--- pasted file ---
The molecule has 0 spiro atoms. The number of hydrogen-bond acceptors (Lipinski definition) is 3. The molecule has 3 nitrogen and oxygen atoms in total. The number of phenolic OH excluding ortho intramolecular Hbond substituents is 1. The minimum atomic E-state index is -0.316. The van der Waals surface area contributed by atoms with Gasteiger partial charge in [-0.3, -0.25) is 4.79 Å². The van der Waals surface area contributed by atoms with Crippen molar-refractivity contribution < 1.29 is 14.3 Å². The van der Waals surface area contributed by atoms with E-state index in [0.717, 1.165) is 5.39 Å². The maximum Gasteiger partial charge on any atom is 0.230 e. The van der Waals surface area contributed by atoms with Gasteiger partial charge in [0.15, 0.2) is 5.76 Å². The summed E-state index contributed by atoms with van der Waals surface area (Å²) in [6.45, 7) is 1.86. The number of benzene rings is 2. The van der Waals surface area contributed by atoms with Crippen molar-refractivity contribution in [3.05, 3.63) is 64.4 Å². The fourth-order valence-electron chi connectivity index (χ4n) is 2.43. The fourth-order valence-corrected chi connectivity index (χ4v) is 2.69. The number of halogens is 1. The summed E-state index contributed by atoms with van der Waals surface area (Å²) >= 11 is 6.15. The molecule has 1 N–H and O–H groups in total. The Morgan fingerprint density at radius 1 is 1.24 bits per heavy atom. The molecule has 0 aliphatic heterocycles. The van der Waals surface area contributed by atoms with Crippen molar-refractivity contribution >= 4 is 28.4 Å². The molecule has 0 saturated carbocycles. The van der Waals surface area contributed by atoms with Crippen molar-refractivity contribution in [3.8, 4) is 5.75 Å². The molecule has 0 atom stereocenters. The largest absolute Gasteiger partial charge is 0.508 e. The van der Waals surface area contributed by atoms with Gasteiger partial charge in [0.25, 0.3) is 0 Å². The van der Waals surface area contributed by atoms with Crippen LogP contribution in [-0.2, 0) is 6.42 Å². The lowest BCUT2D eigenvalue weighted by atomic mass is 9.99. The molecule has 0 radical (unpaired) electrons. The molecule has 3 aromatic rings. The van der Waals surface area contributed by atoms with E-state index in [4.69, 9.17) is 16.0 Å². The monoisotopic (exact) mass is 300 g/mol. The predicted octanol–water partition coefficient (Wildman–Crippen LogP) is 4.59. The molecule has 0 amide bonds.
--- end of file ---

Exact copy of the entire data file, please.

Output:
The molecule has 0 spiro atoms. The number of hydrogen-bond acceptors (Lipinski definition) is 3. The molecule has 3 nitrogen and oxygen atoms in total. The number of phenolic OH excluding ortho intramolecular Hbond substituents is 1. The minimum atomic E-state index is -0.316. The van der Waals surface area contributed by atoms with Gasteiger partial charge in [-0.3, -0.25) is 4.79 Å². The van der Waals surface area contributed by atoms with Crippen molar-refractivity contribution < 1.29 is 14.3 Å². The van der Waals surface area contributed by atoms with E-state index in [0.717, 1.165) is 5.39 Å². The maximum Gasteiger partial charge on any atom is 0.230 e. The van der Waals surface area contributed by atoms with Gasteiger partial charge in [0.15, 0.2) is 5.76 Å². The summed E-state index contributed by atoms with van der Waals surface area (Å²) in [6.45, 7) is 1.86. The number of benzene rings is 2. The van der Waals surface area contributed by atoms with Crippen molar-refractivity contribution in [3.05, 3.63) is 64.4 Å². The fourth-order valence-electron chi connectivity index (χ4n) is 2.43. The fourth-order valence-corrected chi connectivity index (χ4v) is 2.69. The number of halogens is 1. The summed E-state index contributed by atoms with van der Waals surface area (Å²) >= 11 is 6.15. The molecule has 1 N–H and O–H groups in total. The Morgan fingerprint density at radius 1 is 1.24 bits per heavy atom. The molecule has 0 aliphatic heterocycles. The van der Waals surface area contributed by atoms with Crippen molar-refractivity contribution >= 4 is 28.4 Å². The molecule has 0 saturated carbocycles. The van der Waals surface area contributed by atoms with Crippen molar-refractivity contribution in [3.8, 4) is 5.75 Å². The molecule has 0 atom stereocenters. The largest absolute Gasteiger partial charge is 0.508 e. The van der Waals surface area contributed by atoms with Gasteiger partial charge in [0.25, 0.3) is 0 Å². The van der Waals surface area contributed by atoms with Crippen LogP contribution in [-0.2, 0) is 6.42 Å². The lowest BCUT2D eigenvalue weighted by atomic mass is 9.99. The molecule has 0 radical (unpaired) electrons. The molecule has 3 aromatic rings. The van der Waals surface area contributed by atoms with E-state index in [4.69, 9.17) is 16.0 Å². The monoisotopic (exact) mass is 300 g/mol. The predicted octanol–water partition coefficient (Wildman–Crippen LogP) is 4.59. The molecule has 0 amide bonds.